Aaron here today with Schneemann; Walker; Ernst; Reinhardt; Short Run 2017
While we can’t show you the photo documentation of Carolee Schneemann’s iconic performance work, “Interior Scroll,” on Instagram, above is a portion of the scroll itself on view in our new exhibition “Carolee Schneemann: Kinetic Painting.” From the second of only two performances of the piece in 1977, the scroll reads:
These powerful reflections were a response to a screening at the Telluride Film Festival, where Schneemann’s films “Fuses” and “Plumb Line” were included in a program entitled “The Erotic Woman.” Schneemann objected to the program for being proscribed by the male imagination, and having a contradictory effect to the films themselves. Explore more documentation of “Interior Scroll” and other seminal performances by Carolee Schneemann in her retrospective #KineticPainting on view through March 11.
‘She said she was thinking of Thomas Eakins’s surgical theater paintings as she was also imagining house slaves disemboweling their master with a soup ladle.’
At the New York Review, Darryl Pinckney looks at the recently closed Kara Walker exhibit, Kara Walker: Sikkema Jenkins and Co. is Compelled to present The most Astounding and Important Painting show of the fall Art Show viewing season!
I sometimes find myself remembering the great Sphinx of white sugar that Kara Walker built three years ago in an unused, emptied-out sugar refinery in Brooklyn along the East River: A Subtlety, or the Marvelous Sugar Baby, an Homage to the unpaid and overworked Artisans who have refined our Sweet tastes from the cane fields to the Kitchens of the New World on the Occasion of the demolition of the Domino Sugar Refining Plant. The refinery was enormous, the walls streaked with sugar. In the distance, the large figure of a Mammy rested in her Egyptian pose, a bandana on her head. The small basket-carrying boys made of dark red molasses who attended her were melting in the summer heat, folding over onto the floor. The large and roving crowd was quiet, as if under a spell. People took photographs of themselves standing between her creamy-looking arms.
This exhibition surveys the career of the preeminent Dada and Surrealist artist Max Ernst (French and American, born Germany, 1891–1976), with particular emphasis on his ceaseless experimentation. Ernst began his pursuit of radical new techniques that went “beyond painting” to articulate the irrational and unexplainable in the wake of World War I, continuing through the advent and aftermath of World War II. Featuring approximately 100 works drawn from the Museum’s collection, the exhibition includes paintings that challenged material and compositional conventions; collages and overpaintings utilizing found printed reproductions; frottages (rubbings); illustrated books and collage novels; sculptures of painted stone and bronze; and prints made using a range of techniques. Several major, multipart projects represent key moments in Ernst’s long career, ranging from early Dada and Surrealist portfolios of the late 1910s and 1920s to his late masterpiece—a recent acquisition to MoMA’s collection—65 Maximiliana or the Illegal Practice of Astronomy (1964). This illustrated book comprises 34 aquatints complemented by imaginative typographic designs and a secret hieroglyphic script of the artist’s own invention.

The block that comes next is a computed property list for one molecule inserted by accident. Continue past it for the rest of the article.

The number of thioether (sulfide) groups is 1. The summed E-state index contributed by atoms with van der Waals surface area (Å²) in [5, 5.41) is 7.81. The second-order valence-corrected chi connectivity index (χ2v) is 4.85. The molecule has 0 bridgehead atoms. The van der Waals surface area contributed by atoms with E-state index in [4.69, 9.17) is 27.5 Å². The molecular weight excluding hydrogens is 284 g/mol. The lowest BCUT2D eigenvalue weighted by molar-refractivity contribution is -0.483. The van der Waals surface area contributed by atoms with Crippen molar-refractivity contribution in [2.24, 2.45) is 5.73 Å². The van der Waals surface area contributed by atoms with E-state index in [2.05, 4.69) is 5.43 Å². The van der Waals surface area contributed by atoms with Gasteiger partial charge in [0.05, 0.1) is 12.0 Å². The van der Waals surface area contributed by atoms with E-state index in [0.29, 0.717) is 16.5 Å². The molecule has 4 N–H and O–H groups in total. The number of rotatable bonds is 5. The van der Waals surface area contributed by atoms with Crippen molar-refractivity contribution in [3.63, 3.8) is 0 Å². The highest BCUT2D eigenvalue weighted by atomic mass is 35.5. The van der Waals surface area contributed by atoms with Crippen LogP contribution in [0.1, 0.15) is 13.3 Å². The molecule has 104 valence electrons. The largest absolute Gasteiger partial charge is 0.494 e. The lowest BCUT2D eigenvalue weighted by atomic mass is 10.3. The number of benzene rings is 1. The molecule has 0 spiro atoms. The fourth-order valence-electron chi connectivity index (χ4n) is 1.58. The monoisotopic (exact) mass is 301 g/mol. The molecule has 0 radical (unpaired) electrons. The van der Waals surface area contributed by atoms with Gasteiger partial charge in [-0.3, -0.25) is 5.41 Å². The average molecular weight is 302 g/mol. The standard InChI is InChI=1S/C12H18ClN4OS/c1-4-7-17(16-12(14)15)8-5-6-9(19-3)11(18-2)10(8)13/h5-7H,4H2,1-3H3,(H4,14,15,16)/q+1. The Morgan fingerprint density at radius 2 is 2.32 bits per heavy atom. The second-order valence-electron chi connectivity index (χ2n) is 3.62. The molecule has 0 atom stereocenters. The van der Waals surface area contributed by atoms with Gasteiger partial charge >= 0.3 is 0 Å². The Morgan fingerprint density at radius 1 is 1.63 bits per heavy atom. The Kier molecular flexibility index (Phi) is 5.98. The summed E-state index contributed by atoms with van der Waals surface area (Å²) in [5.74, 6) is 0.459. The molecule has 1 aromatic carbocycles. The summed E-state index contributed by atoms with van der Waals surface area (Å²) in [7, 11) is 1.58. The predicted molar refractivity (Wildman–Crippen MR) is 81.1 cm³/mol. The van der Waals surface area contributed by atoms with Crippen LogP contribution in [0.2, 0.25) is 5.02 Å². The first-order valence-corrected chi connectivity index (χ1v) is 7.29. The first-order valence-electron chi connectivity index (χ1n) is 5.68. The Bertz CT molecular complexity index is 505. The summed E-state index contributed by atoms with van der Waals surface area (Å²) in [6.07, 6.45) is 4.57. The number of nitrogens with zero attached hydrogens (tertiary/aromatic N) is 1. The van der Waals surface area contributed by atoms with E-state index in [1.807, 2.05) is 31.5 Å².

Max Ernst’s love of puns was likely fostered by Sigmund Freud’s book “Jokes and Their Relation to the Unconscious.” Here, the Dada artist overpainted a page from a sales catalogue showing women’s hats printed in an orderly grid. Ernst added more cut-and-pasted hats to make the phallic tower at the left. This visual pun relates to Freud’s identification of the hat—the requisite accessory of the bourgeois man—as a common symbol of repressed desire, adding new meaning and gender ambiguity to the cliché inscribed on the work, “C’est le chapeau qui fait l’homme” (“The hat makes the man”).
‘A lot of the best horror movies give you the sense that the movie you’re watching is itself somehow evil.’
Today (Tuesday, October 31, 2017) is Halloween, and what better way to celebrate than looking back at Simon Reinhardt’s reviews of horror movies from this past month. Reinhardt reviews some classics (TBOF, seen below; The Fog) as well as some rarities and gems (Kuroneko; Beyond the Darkness) and newer works (Prevenge; Butter on the Latch). Take a look, maybe your favorite horror movie was reviewed.
Suzy and Cecil – 10-31-2017 – by Gabriella Tito
Joanie and Jordie – 10-31-2017 – by Caleb Orecchio